For so many of us, the My Brother’s Keeper initiative is deeply personal. As a proud son of Baltimore, this week’s announcement comes at a time of unique and special resonance for me.

As the country reflects on our shared responsibility to ensure that opportunity reaches every young person, I urge everyone to look at their own capacity to make a difference. Whether it’s taking time to mentor, tutoring young people in your neighborhood, or creating new internship or apprenticeship opportunities for young people in your community — everyone can play a role in building a brighter future.

The President’s My Brother’s Keeper Initiative is about recognizing that our young people are not the problem, but rather the solution. And it’s about each of us seeing our neighbor’s child as our own. Their futures as individuals, and as members of a shared community and economy, are forever tied together.

As we move further into the fourth quarter of President Obama’s time in office, our entire team is following his lead and preparing to accomplish as much as we possibly can with the MBK Task Force. And as leaders like Joe Echevarria, MBK Alliance honorary chair John Legend, and their colleagues take initiative to respond to the challenges facing our youth in new ways — big and small, locally and nationally — I share the President’s confidence that we will begin to see a future come into focus that is increasingly inclusive, empowering, and rich with opportunity for all Americans.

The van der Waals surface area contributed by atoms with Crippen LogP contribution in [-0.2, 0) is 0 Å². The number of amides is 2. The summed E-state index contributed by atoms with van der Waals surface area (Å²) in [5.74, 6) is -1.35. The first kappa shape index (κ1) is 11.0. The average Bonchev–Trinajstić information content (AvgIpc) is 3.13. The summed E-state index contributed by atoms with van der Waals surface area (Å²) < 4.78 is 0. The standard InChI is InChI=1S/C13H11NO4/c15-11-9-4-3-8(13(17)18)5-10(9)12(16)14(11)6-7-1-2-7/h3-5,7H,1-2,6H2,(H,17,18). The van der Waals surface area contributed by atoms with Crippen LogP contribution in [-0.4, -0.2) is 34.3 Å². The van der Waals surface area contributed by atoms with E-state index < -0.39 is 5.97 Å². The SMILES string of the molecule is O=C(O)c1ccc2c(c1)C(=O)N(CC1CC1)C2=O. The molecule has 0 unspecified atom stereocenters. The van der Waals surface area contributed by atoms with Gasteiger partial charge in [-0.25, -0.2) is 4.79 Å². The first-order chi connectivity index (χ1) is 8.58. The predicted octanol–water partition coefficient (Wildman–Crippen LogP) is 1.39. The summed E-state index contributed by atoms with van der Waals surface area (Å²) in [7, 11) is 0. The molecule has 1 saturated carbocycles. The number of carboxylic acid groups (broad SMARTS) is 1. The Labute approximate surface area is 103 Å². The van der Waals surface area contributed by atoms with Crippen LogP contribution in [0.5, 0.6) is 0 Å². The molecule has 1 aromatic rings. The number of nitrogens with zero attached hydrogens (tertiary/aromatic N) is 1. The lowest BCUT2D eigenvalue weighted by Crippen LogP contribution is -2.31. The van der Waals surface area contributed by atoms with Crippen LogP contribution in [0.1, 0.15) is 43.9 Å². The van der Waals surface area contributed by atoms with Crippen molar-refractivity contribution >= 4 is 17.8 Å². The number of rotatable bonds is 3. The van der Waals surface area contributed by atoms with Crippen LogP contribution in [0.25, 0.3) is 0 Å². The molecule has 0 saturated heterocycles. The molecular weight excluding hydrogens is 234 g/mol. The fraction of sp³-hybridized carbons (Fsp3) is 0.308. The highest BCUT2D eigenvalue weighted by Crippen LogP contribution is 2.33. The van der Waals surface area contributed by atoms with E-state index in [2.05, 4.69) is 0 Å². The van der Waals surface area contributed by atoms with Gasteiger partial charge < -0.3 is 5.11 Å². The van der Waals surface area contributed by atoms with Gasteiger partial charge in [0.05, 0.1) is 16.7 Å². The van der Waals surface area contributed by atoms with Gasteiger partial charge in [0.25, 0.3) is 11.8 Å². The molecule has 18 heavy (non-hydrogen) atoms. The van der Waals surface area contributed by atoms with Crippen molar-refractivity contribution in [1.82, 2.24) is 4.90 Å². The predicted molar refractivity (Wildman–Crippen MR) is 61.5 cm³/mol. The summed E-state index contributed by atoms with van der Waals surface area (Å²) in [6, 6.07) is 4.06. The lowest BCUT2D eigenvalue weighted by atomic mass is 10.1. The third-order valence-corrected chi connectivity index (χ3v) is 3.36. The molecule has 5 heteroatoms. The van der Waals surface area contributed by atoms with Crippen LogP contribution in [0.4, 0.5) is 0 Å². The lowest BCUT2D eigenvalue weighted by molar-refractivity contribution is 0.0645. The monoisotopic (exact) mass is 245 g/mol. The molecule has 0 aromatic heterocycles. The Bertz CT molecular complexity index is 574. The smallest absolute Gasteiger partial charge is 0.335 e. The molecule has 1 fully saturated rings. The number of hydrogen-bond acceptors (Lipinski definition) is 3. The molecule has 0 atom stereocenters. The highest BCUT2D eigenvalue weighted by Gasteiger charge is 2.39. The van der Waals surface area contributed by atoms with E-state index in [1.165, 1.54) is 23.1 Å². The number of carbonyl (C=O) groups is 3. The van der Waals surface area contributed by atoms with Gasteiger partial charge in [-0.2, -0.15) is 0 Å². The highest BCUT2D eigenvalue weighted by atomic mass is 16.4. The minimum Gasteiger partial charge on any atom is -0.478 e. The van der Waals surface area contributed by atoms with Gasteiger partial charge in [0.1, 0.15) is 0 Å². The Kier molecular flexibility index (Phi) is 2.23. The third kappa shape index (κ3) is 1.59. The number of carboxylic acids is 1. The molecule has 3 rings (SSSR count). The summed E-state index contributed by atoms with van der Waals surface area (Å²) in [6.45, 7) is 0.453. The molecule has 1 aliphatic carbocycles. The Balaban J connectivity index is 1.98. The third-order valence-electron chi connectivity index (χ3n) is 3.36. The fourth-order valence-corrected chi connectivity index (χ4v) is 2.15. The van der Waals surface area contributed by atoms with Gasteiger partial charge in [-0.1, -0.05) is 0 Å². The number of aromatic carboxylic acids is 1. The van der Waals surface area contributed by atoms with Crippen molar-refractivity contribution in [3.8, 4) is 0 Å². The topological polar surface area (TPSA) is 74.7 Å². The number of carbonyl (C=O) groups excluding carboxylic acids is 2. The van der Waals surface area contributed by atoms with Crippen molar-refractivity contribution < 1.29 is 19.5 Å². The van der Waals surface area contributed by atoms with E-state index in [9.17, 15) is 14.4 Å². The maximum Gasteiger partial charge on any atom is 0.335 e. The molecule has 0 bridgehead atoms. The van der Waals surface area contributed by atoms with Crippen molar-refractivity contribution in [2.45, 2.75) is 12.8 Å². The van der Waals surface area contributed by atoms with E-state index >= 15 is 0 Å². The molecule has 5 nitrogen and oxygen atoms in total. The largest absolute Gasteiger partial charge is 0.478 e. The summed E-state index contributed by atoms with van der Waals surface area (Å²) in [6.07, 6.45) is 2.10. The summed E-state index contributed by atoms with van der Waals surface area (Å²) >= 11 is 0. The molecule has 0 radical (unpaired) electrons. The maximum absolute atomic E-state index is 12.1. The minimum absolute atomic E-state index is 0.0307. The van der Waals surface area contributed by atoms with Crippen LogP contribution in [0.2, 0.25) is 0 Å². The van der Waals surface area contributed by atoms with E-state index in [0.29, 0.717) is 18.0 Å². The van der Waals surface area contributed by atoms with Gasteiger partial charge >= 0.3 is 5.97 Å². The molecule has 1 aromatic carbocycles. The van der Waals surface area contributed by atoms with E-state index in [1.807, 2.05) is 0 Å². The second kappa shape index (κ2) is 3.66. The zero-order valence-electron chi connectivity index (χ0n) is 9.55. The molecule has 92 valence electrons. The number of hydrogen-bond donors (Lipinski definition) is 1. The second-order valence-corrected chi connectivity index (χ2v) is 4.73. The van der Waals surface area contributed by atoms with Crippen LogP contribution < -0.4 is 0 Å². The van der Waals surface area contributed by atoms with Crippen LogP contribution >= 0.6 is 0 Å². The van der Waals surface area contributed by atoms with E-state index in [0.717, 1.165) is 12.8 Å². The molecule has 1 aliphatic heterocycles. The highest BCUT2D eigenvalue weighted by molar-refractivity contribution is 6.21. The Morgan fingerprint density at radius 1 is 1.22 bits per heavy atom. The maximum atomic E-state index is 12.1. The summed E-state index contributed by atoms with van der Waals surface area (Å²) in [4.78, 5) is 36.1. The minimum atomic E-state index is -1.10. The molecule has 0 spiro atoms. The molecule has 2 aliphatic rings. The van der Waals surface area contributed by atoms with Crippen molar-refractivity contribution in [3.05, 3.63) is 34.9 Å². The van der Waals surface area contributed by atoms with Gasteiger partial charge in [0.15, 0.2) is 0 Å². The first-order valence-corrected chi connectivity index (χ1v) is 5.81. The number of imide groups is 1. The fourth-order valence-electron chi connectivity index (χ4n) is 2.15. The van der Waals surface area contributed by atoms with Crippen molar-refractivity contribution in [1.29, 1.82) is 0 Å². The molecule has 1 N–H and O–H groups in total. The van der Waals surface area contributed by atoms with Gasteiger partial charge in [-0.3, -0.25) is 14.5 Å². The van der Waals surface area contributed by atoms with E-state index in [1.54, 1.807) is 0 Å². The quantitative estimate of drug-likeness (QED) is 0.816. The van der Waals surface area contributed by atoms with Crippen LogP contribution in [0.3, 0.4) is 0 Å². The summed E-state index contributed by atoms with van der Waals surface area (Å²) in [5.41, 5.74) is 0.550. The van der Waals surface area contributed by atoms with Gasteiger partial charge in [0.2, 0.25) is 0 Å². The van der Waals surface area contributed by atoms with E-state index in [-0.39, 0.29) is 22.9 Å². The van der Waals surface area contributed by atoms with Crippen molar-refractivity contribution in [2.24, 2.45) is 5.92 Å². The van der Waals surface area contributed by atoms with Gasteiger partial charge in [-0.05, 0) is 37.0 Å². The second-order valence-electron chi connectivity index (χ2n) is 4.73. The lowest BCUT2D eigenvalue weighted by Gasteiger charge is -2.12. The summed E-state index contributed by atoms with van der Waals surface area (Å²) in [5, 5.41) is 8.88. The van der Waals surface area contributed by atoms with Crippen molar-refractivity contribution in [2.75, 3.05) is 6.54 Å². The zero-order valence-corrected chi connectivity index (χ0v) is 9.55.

We welcome the newly organized My Brother’s Keeper Alliance to this work, and look forward to the progress they will help build.

Broderick Johnson Chair, My Brother’s Keeper Task Force The White House

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MBK: One-Year Progress Report to the President


Office of the Press Secretary


March 5, 2015


My Brother’s Keeper Task Force: One-Year Progress Report to the President

On February 27, 2014, President Barack Obama launched “My Brother’s Keeper” (MBK) and issued a powerful call to action to close opportunity gaps still faced by too many young people, and often by boys and young men of color in particular. The President’s announcement encouraged candid dialogues around the country and a greater sense of responsibility among community leaders, and young people themselves to put all youth in a position to thrive, regardless of their race, gender, or socioeconomic status. Over the course of the past year, efforts have advanced along three areas of focus based on the goals laid out in the MBK Presidential Memorandum: state and local engagement, private sector action – independent nonprofit, philanthropic and corporate action; and Public Policy review and reform. The report being released today provides an update on all three approaches over the course of a year since the MBK launch. You can find the full report HERE.


State and Local Engagement: The MBK Community Challenge

Since late September 2014, nearly 200 mayors, tribal leaders, and county executives across 43 states and the District of Columbia have accepted the MBK Community Challenge in partnership with more than 2,000 individual community-based allies. These “MBK Communities” are working with leading experts in youth and community development to design and implement cradle-to-college-and-career action plans. Within six months of accepting the Challenge, MBK Communities commit to review local public policy, host action summits, and start implementing their locally tailored action plans to address opportunity gaps. MBK Communities are provided with technical assistance to develop, implement and track plans of action from both federal agencies and independent organizations with related expertise.